The Heart Of A Musher
It would take years to master the art of dogsledding, but the heart of a musher can be seen in an instant. It appears when every obstacle is faced with a constant overcoming.
Dale Swan, owner of Seppala Siberian Tours near Kitscoty, Alberta is one of ‘those’ mushers who always overcomes, and insists on praising his dogs more than himself. Handed trials from an early age, he was diagnosed with Dystonia, causing his brain to fire rapid impulses to his muscles.
From age 9 – 18 he recalls being like a fish out of water. He was on crutches with a curved ankle, and walked on the top of his foot. Then he progressed to a wheel chair, then spent four months on a stretcher, and finally was lying on the ground. At 16, after being told he was probably not going to be able to walk again, he wanted to go for deep brain stimulation surgery. His parents encouraged him to wait until he was 18. At that time, he was only the second person in Canada to have it done.
“I’m positive, optimistic, and I don’t give up. People underestimate me,” said Swan.
At the University of Alberta in 1999 or 2000 he underwent three surgeries to get back into walking condition; one for the battery pack in his chest, one for the two electrodes from his brain down to short out the rapid electrical impulses; and one crushing and reconstructing the ankle.
He had to relearn how to walk and talk, and still suffers from scoliosis. Swan has been dogsledding for the past 15 years, and admits that he is still learning.
After transferring to Medicine Hat’s Eco-tourism Outdoor Leadership course, he received an applied degree for starting his company. Swan offers various dogsledding tours with his 10 foot long tandem tour sled, and also races with a sprint racing sled as a way for the dogs and him to have fun.
“I believe the dogs can understand me, and racing is a lot of fun! You can learn feeding and training tips from other mushers, and spend time teaching others. Mushing can be hard on your knees and your back. A lot of people think we are crazy, but races allow you to see how your training is going,” said Swan.
He went on to say that he likes the Seppala breed because they are both a working dog and are good with children. He figures that there are only approximately 120 left in Canada and approximately 180 in the United States, and that the numbers have dwindled because people diluted the blood lines, having wanted to breed their qualities for show. For example, an Alaskan Malamute has longer hair, a curled tail, and is more bulky.
“It’s a rare breed, and Seppalas are the original sled dog,” said Swan.
Working with the Seppala Siberians, he feels he has the benefits of speed and strength.
“They are built to both tour and race. They were once called skinny rats, and were brought by a Norwegian man who won a race four times in a row. They are one tough breed, and have really strong immune systems. They can each pull 100 pounds and with all of my dogs together they can pull up to 900 pounds with ease,” said Swan.
He spends two and a half hours per day training in the winter. In the summer he uses a cart and helps train the dogs to remember their commands for an hour per day. In the future, he plans to compete in 80 mile races, 350 mile races, and the 1,000 mile Yukon Quest race.
For when he travels to races, he built a dog trailer with his Grandpa. He can fit the sleds in the middle where they are out of sight and protected from gravel, and the dogs each have a nice small room so they don’t lose too much heat at night. For each race he is required to take a glove bag that has Velcro which is easier to attach to the dogsled in the cold. Inside he keeps another pair of gloves, first aid kit, dog boots, extra line, matches, extra collars, a garbage bag; anything he would need to reach quickly. His sled dog bag is used to carry all of his equipment for long distance races. They must have mesh netting so that they are breathable in case they have to carry injured dogs.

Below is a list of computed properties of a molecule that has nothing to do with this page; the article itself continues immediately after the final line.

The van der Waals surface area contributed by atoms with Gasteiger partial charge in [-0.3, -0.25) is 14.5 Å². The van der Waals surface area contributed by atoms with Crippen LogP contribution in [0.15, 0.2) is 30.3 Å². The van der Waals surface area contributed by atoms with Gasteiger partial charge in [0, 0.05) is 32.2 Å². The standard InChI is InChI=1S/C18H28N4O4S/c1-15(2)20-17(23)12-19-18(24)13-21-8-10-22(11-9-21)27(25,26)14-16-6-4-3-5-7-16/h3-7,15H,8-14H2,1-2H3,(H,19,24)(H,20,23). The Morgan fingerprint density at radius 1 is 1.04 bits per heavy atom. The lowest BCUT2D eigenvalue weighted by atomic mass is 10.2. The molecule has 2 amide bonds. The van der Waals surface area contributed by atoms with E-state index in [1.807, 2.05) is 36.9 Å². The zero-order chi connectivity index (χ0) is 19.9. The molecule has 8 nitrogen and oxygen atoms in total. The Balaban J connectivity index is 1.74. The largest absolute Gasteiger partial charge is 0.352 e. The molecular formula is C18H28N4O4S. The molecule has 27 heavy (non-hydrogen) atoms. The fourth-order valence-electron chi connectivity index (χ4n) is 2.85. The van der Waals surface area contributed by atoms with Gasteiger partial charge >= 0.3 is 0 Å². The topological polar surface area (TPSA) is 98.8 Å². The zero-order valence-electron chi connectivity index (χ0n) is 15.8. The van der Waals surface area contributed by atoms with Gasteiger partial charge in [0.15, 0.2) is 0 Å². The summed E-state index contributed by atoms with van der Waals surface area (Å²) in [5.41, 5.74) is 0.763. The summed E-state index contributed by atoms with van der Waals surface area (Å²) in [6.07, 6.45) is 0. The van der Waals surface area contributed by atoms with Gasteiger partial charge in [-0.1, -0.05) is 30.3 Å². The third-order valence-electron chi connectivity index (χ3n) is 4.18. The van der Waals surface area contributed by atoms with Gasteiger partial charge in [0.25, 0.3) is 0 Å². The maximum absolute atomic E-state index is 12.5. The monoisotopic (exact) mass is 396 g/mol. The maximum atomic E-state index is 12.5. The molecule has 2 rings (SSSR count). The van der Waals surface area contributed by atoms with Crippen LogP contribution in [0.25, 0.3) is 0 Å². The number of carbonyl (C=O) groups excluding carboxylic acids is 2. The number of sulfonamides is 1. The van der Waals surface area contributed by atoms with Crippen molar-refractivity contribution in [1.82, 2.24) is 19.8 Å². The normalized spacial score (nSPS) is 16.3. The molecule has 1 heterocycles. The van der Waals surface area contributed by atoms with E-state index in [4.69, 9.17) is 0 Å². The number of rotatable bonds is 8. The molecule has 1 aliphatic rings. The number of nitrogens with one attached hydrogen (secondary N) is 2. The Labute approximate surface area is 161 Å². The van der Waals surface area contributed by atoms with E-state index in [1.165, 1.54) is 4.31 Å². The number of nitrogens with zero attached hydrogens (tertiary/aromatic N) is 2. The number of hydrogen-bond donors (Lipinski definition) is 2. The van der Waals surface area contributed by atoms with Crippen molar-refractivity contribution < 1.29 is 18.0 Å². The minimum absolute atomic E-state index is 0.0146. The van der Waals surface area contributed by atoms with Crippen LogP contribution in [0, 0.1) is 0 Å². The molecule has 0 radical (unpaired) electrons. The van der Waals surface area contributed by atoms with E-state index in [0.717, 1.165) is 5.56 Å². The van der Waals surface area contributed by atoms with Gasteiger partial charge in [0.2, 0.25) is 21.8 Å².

“I’d like to say that I’ve never had to haul any of my dogs in one, but I have unfortunately. Another racer clipped my dog on a corner,” said Swan.
He also carries dog jackets, a snow hook for emergencies, and prefers using claw brakes. He uses a bungee cord to take the shock out of the line in order to not jolt the dog’s hips. “It’s not about winning the race; it’s about the health of my dogs and a chance to see my mushing friends," added Swan. Swan has impressed other mushers with the amount of training he puts in. For example, he has trained his dogs to keep the lines tight, while other mushers have to uses stakes. He also pedals to help push while others won’t because he feels his dogs perform better when he is working hard too. Other mushers will always have some females on the team because the males often try to assert their dominance. Working harder with them to ensure there were no fights, his thorough training has also allowed him to use an all-male six dog team. When in the bush with a dog team, Swan insists that they will protect you. On a recent tour, his lead dog wouldn’t go down a certain path, and when he walked a little further to inspect it, he found fresh cougar tracks that the dog could smell. “The Seppala breed is the only one that will look back as they are running to make sure their musher is okay. We look after each other,” said Swan. Part of a team, each dog and musher work towards the same goal, and share the same heart. Swan is looking forward to benefiting his team further by taking Lakeland College’s Animal Health Technician program next year. Next season his larger trips will be on hold, but for more information you can visit https://seppalasiberiantours.jimdofree.com/ or call (780) 872-3575.